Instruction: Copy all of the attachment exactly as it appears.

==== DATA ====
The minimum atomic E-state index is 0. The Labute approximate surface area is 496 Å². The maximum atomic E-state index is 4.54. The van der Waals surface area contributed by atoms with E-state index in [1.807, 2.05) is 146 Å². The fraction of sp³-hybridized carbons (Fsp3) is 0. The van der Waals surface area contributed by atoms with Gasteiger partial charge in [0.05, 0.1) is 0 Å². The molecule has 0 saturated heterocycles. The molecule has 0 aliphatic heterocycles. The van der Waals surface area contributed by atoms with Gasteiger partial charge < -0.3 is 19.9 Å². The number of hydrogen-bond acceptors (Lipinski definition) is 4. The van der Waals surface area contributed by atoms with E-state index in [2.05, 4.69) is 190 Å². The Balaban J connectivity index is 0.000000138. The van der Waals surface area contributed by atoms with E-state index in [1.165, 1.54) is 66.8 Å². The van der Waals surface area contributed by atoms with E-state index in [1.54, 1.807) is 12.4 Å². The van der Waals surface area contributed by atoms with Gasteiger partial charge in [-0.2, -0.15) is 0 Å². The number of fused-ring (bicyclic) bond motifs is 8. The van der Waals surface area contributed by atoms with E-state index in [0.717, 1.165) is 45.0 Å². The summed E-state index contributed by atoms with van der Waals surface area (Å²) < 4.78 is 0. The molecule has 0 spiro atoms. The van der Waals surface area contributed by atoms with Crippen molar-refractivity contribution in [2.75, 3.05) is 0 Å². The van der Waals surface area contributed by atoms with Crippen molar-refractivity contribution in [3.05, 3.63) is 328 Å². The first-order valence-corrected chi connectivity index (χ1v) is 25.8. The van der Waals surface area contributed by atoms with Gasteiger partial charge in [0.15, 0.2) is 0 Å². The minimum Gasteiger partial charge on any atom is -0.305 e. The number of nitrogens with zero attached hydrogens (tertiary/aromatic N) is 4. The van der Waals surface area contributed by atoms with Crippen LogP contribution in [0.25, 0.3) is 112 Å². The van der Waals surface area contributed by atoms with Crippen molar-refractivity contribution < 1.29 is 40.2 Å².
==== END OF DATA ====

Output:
The minimum atomic E-state index is 0. The Labute approximate surface area is 496 Å². The maximum atomic E-state index is 4.54. The van der Waals surface area contributed by atoms with E-state index in [1.807, 2.05) is 146 Å². The fraction of sp³-hybridized carbons (Fsp3) is 0. The van der Waals surface area contributed by atoms with Gasteiger partial charge in [0.05, 0.1) is 0 Å². The molecule has 0 saturated heterocycles. The molecule has 0 aliphatic heterocycles. The van der Waals surface area contributed by atoms with Gasteiger partial charge < -0.3 is 19.9 Å². The number of hydrogen-bond acceptors (Lipinski definition) is 4. The van der Waals surface area contributed by atoms with E-state index in [2.05, 4.69) is 190 Å². The Balaban J connectivity index is 0.000000138. The van der Waals surface area contributed by atoms with E-state index in [1.165, 1.54) is 66.8 Å². The van der Waals surface area contributed by atoms with E-state index in [1.54, 1.807) is 12.4 Å². The van der Waals surface area contributed by atoms with Gasteiger partial charge in [-0.2, -0.15) is 0 Å². The number of fused-ring (bicyclic) bond motifs is 8. The van der Waals surface area contributed by atoms with E-state index in [0.717, 1.165) is 45.0 Å². The summed E-state index contributed by atoms with van der Waals surface area (Å²) < 4.78 is 0. The molecule has 0 spiro atoms. The van der Waals surface area contributed by atoms with Crippen molar-refractivity contribution in [2.75, 3.05) is 0 Å². The van der Waals surface area contributed by atoms with Crippen molar-refractivity contribution in [3.05, 3.63) is 328 Å². The first-order valence-corrected chi connectivity index (χ1v) is 25.8. The van der Waals surface area contributed by atoms with Gasteiger partial charge in [0.15, 0.2) is 0 Å². The minimum Gasteiger partial charge on any atom is -0.305 e. The number of nitrogens with zero attached hydrogens (tertiary/aromatic N) is 4. The van der Waals surface area contributed by atoms with Crippen LogP contribution in [0.25, 0.3) is 112 Å². The van der Waals surface area contributed by atoms with Crippen molar-refractivity contribution < 1.29 is 40.2 Å².